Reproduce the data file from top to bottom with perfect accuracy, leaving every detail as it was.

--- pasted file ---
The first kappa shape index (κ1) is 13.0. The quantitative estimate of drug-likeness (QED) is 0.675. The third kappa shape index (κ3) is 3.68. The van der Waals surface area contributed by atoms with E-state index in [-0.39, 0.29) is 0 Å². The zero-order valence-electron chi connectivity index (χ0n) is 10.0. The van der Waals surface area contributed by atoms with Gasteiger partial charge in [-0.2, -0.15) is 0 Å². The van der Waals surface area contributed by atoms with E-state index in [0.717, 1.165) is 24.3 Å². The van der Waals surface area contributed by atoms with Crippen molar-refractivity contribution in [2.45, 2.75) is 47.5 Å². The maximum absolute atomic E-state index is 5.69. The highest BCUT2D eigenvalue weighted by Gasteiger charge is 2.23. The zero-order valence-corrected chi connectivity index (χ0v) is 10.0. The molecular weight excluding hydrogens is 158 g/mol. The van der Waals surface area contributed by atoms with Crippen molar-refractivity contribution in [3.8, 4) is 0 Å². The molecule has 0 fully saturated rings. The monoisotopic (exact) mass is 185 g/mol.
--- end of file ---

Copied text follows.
The first kappa shape index (κ1) is 13.0. The quantitative estimate of drug-likeness (QED) is 0.675. The third kappa shape index (κ3) is 3.68. The van der Waals surface area contributed by atoms with E-state index in [-0.39, 0.29) is 0 Å². The zero-order valence-electron chi connectivity index (χ0n) is 10.0. The van der Waals surface area contributed by atoms with Gasteiger partial charge in [-0.2, -0.15) is 0 Å². The van der Waals surface area contributed by atoms with E-state index in [0.717, 1.165) is 24.3 Å². The van der Waals surface area contributed by atoms with Crippen molar-refractivity contribution in [2.45, 2.75) is 47.5 Å². The maximum absolute atomic E-state index is 5.69. The highest BCUT2D eigenvalue weighted by Gasteiger charge is 2.23. The zero-order valence-corrected chi connectivity index (χ0v) is 10.0. The molecular weight excluding hydrogens is 158 g/mol. The van der Waals surface area contributed by atoms with Crippen molar-refractivity contribution in [3.8, 4) is 0 Å². The molecule has 0 fully saturated rings. The monoisotopic (exact) mass is 185 g/mol.